many women also for temperance (WCTU created)
sojourner truth, harriet tubman, grimke sisters,
women get more of a home front role during the civil war
women favored by the grange (farmers) movement
1889 settlement houses start (jane addams, hull house (chicago))
19th amd :) (1919)
1916 first congress member! (jeanette rankin)
during both of the world wars, women’s influence and importance on the home front grew (rosie the riveter)
BUT this got worse as men came back from the war; women were now out of work
NOW (national organization for women)
advocacy of the ERA (later not passed, schlafly (conservative) against it)
women back at home during the 1950s, more feminism
I started my tour of Hamilton’s life in reverse order, at his grave-site, in Lower Manhattan. Nestled in the modern cityscape at Broadway and Wall Street is Trinity Church and its ancient graveyard, where the dead date to the 17th century and tombstones read like a who’s who of “Hamilton” characters, on whose graves people now place rocks, coins and other mementos. A succulent houseplant was at the foot of Hamilton’s grave on the April morning of my visit.
At Trinity, Eliza’s grave is next to Hamilton’s and Angelica is thought to be in a nearby vault belonging to the influential Livingston family. Hamilton’s friend, the improbably named Hercules Mulligan, is several plots away.
“We don’t have the official numbers, but we anecdotally know that there’s more people that we see in the churchyard” since the musical opened, Trinity spokeswoman Lynn Goswick told me. Case in point: Our conversation was interrupted by a woman inquiring where Hamilton’s son Philip is buried. (He died in a duel more than two years before his father. The church doesn’t know whether he’s in an unmarked grave or plot somewhere nearby.)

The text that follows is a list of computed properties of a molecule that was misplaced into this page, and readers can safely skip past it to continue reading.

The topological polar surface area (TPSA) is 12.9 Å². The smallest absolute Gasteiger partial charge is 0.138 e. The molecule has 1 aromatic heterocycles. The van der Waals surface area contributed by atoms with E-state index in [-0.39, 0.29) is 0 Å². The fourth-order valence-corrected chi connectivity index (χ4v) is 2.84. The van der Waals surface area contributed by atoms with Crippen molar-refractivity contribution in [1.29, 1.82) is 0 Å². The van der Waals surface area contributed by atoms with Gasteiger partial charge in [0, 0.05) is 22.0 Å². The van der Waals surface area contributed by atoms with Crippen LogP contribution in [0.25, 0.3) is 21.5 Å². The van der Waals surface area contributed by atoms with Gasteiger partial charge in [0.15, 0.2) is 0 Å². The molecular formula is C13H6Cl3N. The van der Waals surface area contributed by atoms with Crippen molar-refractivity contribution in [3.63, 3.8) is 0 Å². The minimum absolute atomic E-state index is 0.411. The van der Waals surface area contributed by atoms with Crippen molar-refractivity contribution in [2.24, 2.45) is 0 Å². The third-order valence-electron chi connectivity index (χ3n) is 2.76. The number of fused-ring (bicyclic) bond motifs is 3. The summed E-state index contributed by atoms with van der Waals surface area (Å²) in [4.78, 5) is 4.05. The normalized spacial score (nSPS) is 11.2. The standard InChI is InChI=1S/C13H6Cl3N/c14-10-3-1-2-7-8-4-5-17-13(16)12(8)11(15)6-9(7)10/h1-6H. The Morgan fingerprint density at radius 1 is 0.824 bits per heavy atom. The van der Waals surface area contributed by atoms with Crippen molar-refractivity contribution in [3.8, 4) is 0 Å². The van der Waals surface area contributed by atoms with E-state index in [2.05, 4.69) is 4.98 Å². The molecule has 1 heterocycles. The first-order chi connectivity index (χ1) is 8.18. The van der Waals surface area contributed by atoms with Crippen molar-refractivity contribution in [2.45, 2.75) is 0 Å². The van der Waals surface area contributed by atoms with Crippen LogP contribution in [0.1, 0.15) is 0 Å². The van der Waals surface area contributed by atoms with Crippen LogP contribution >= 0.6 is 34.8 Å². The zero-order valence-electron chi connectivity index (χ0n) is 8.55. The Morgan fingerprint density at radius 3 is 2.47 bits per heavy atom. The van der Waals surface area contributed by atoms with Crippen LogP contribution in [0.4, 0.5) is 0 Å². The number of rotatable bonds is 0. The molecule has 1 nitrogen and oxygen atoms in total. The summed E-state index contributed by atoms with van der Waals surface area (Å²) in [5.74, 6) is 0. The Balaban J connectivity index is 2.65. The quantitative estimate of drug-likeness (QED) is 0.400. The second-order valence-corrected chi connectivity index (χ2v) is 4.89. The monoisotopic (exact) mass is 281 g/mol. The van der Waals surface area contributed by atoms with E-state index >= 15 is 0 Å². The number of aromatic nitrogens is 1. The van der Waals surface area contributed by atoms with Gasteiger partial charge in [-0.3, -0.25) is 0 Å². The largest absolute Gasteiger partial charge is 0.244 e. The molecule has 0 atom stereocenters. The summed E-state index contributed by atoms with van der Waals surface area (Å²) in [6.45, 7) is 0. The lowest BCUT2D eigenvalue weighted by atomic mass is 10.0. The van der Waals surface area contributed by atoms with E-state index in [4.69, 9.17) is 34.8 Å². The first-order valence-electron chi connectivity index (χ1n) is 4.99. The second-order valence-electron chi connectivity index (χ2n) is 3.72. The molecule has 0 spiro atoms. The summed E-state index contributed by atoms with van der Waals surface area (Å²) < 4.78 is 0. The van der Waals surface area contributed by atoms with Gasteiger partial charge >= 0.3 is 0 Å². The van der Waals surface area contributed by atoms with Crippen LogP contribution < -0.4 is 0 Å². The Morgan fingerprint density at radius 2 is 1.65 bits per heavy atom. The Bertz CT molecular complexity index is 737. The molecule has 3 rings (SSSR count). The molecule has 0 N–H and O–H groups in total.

My logical next stop was the ancient dueling grounds in Weehawken, N.J.
A quick Uber ride through the Lincoln Tunnel brought me to the cliff-top Hamilton Park, which stretches along the Hudson River and overlooks the bank where Hamilton was mortally wounded by Vice President Aaron Burr. The exact spot — approximately where Philip also was shot — is lost to history. But the picnic-perfect park reveals a phenomenal Manhattan skyline and a nearby bust of Hamilton marks the rough location where the statesman fell. Placed beside the bust is a rock that, according to legend, Hamilton leaned upon after being shot. People now throw pennies on it.
I asked a man who lives in the house directly opposite the bust whether he had witnessed the same Hamilton mania I had observed at the graveyard in Manhattan. No, he said, because New Yorkers think New Jersey is impossibly far away.